Live coverings can injure both horses, so more and more breeders are turning to artificial insemination, writes Dr Mac.
Live coverings are potentially the most dangerous activities related to horse breeding. Pasture breeding, especially with a novice stallion, which is often brought up alone or with other colts in a paddock from the time it is weaned until it is old enough to serve, is particularly hazardous.
A mare will only stand for a stallion when it is fully on heat. Judging this by teasing the mare, with a strong gate between the mare and teaser stallion, is a fine art. The mare may look as if its ready to receive a stallion, but as soon as there’s no gate between them, she might lash out with one or both hind legs to protect herself as the stallion approaches.
Hand service is more commonly used with valuable breeding stallions. In this instance, the mare is held by one or two helpers and the stallion led up to her and controlled during mating by another handler.Many breeders hobble the mare on such an occasion, but this presents another hazard.
The mare can lose her balance as the stallion mounts her, and the mare, the stallion and the handlers can become tangled in the ropes, often with disastrous consequences. A stallion can also bite the mare on the neck or withers during mating.
It’s no wonder, then, that many stud breeders with valuable stallions use artificial insemination (AI), where the stallion jumps a ‘phantom’ and the semen is collected in an artificial vagina. A ‘phantom’ or ‘dummy’ is a large, padded object about the size and shape of a mare’s body. It is positioned, usually at a slight angle, at approximately the same height as a mare in season. Because of the chance of transmitting diseases such as contagious equine metritis (CEM), it’s usually covered in plastic so that it can be easily disinfected.
In many cases, vets also place cling wrap over it, so that the covering can be disposed of and replaced between stallions.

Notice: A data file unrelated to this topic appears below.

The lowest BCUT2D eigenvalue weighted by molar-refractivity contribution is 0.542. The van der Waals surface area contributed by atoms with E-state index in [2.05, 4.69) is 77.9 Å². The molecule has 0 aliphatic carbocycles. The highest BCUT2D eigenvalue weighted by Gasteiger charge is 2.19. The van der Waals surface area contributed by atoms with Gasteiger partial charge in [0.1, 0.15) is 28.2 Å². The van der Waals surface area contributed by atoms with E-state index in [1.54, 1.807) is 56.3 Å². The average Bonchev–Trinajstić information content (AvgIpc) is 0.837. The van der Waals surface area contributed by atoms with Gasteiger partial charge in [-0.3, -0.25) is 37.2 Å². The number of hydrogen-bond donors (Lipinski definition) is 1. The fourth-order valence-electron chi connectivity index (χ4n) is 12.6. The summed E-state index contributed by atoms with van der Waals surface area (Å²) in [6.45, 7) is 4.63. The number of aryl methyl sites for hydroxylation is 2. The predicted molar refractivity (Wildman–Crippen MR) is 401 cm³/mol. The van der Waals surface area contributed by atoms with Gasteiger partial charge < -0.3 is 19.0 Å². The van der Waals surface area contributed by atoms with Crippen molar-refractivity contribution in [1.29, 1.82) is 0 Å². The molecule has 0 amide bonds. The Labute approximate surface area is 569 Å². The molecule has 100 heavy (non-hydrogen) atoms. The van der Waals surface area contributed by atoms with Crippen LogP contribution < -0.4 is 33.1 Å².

A stallion needs to be trained to jump a phantom and cannot have semen collected unless it has an erection. There are several ways this can be achieved, the main one being the use of a mare in season which stands on one side of the phantom, while the stallion is brought at an angle up to the other side.
As the stallion rears, the mare is moved forward slightly and the handler directs the stallion towards the phantom. Once on the dummy, the artificial vagina is placed over the stallion’s erect penis and it will usually ejaculate. That’s the theory. In reality, the process is often a great deal more difficult, particularly if the stallion is bad tempered or over-enthusiastic. But once the stallion has been ‘trained’, the mare need no longer be present in many cases and, over time, the procedure can become easier.
Most breeders use ‘hot semen transfer’. The semen is collected in an artificial vagina, a drop is examined under a microscope for motility and semen extender is added. The mixture is then injected into the cervix of the mare in season. It’s important that the correct temperature is maintained and the procedure should be done by an AI practitioner or a vet.
A more complex process is to collect and cyropreserve semen so that it can be shipped over a distance. The quality of frozen semen must be certified and the stallion donating the semen has to be tested annually for equine viral arteritis, dourine and CEM. Batches of chilled and frozen semen vary in quality, and freezing semen can drastically decrease its viability. In some cases, semen from stallions that are very fertile can’t be frozen successfully.
There are legal aspects attached to AI in all animals, including horses, and these are set out in the Animal Improvement Act. Breeders must consult their breed society in this regard as a stallion used as a semen donor must be registered with the department of agriculture.
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